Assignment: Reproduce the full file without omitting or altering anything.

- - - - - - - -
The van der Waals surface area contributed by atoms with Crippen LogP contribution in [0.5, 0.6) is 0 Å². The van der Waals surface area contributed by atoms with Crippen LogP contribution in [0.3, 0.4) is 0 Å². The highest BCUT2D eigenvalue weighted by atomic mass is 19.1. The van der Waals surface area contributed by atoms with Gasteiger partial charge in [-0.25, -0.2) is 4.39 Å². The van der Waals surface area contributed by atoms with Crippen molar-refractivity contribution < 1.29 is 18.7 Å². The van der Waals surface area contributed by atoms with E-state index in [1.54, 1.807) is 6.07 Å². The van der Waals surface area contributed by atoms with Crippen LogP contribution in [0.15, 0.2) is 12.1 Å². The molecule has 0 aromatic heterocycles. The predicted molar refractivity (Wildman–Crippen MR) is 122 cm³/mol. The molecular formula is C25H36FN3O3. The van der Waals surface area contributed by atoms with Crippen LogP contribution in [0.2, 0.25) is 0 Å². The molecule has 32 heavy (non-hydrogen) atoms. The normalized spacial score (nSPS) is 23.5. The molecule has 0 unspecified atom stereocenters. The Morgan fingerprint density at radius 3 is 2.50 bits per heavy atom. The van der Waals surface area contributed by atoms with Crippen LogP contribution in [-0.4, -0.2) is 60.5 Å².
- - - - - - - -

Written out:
The van der Waals surface area contributed by atoms with Crippen LogP contribution in [0.5, 0.6) is 0 Å². The van der Waals surface area contributed by atoms with Crippen LogP contribution in [0.3, 0.4) is 0 Å². The highest BCUT2D eigenvalue weighted by atomic mass is 19.1. The van der Waals surface area contributed by atoms with Gasteiger partial charge in [-0.25, -0.2) is 4.39 Å². The van der Waals surface area contributed by atoms with Crippen molar-refractivity contribution < 1.29 is 18.7 Å². The van der Waals surface area contributed by atoms with E-state index in [1.54, 1.807) is 6.07 Å². The van der Waals surface area contributed by atoms with Crippen LogP contribution in [0.15, 0.2) is 12.1 Å². The molecule has 0 aromatic heterocycles. The predicted molar refractivity (Wildman–Crippen MR) is 122 cm³/mol. The molecular formula is C25H36FN3O3. The van der Waals surface area contributed by atoms with Crippen LogP contribution in [0.2, 0.25) is 0 Å². The molecule has 32 heavy (non-hydrogen) atoms. The normalized spacial score (nSPS) is 23.5. The molecule has 0 unspecified atom stereocenters. The Morgan fingerprint density at radius 3 is 2.50 bits per heavy atom. The van der Waals surface area contributed by atoms with Crippen LogP contribution in [-0.4, -0.2) is 60.5 Å².